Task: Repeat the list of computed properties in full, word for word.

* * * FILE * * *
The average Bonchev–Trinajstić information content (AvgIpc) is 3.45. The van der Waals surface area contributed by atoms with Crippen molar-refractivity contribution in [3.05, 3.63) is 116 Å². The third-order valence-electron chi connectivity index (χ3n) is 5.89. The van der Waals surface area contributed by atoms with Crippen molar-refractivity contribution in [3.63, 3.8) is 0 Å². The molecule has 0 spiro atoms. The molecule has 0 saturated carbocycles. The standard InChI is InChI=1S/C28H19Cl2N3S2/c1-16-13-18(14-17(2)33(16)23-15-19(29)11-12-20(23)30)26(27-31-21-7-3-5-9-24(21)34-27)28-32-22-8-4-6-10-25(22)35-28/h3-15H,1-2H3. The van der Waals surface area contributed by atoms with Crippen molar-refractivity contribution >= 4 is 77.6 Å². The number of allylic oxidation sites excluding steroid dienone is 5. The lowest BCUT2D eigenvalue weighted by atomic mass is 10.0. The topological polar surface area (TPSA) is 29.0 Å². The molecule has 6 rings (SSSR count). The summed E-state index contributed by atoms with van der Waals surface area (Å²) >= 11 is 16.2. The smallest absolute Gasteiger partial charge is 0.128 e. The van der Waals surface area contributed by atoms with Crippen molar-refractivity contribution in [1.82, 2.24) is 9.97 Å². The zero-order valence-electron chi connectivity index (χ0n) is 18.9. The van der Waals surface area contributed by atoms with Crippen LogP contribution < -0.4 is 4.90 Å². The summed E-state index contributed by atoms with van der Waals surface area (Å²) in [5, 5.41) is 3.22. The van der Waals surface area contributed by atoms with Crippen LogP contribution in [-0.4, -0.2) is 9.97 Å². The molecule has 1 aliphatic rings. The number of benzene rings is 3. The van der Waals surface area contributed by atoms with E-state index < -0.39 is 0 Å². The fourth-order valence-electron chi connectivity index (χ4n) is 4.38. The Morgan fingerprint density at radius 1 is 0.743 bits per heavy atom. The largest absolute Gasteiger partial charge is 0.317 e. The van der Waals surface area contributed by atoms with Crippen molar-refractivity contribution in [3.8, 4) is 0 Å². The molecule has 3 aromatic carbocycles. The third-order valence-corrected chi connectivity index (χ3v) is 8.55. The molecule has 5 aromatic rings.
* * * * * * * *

The average Bonchev–Trinajstić information content (AvgIpc) is 3.45. The van der Waals surface area contributed by atoms with Crippen molar-refractivity contribution in [3.05, 3.63) is 116 Å². The third-order valence-electron chi connectivity index (χ3n) is 5.89. The van der Waals surface area contributed by atoms with Crippen molar-refractivity contribution in [3.63, 3.8) is 0 Å². The molecule has 0 spiro atoms. The molecule has 0 saturated carbocycles. The standard InChI is InChI=1S/C28H19Cl2N3S2/c1-16-13-18(14-17(2)33(16)23-15-19(29)11-12-20(23)30)26(27-31-21-7-3-5-9-24(21)34-27)28-32-22-8-4-6-10-25(22)35-28/h3-15H,1-2H3. The van der Waals surface area contributed by atoms with Crippen molar-refractivity contribution >= 4 is 77.6 Å². The number of allylic oxidation sites excluding steroid dienone is 5. The lowest BCUT2D eigenvalue weighted by atomic mass is 10.0. The topological polar surface area (TPSA) is 29.0 Å². The molecule has 6 rings (SSSR count). The summed E-state index contributed by atoms with van der Waals surface area (Å²) >= 11 is 16.2. The smallest absolute Gasteiger partial charge is 0.128 e. The van der Waals surface area contributed by atoms with Crippen molar-refractivity contribution in [1.82, 2.24) is 9.97 Å². The zero-order valence-electron chi connectivity index (χ0n) is 18.9. The van der Waals surface area contributed by atoms with Crippen LogP contribution < -0.4 is 4.90 Å². The summed E-state index contributed by atoms with van der Waals surface area (Å²) in [5, 5.41) is 3.22. The van der Waals surface area contributed by atoms with Crippen LogP contribution in [-0.4, -0.2) is 9.97 Å². The molecule has 1 aliphatic rings. The number of benzene rings is 3. The van der Waals surface area contributed by atoms with E-state index < -0.39 is 0 Å². The fourth-order valence-electron chi connectivity index (χ4n) is 4.38. The Morgan fingerprint density at radius 1 is 0.743 bits per heavy atom. The largest absolute Gasteiger partial charge is 0.317 e. The van der Waals surface area contributed by atoms with Crippen molar-refractivity contribution in [3.8, 4) is 0 Å². The molecule has 3 aromatic carbocycles. The third-order valence-corrected chi connectivity index (χ3v) is 8.55. The molecule has 5 aromatic rings.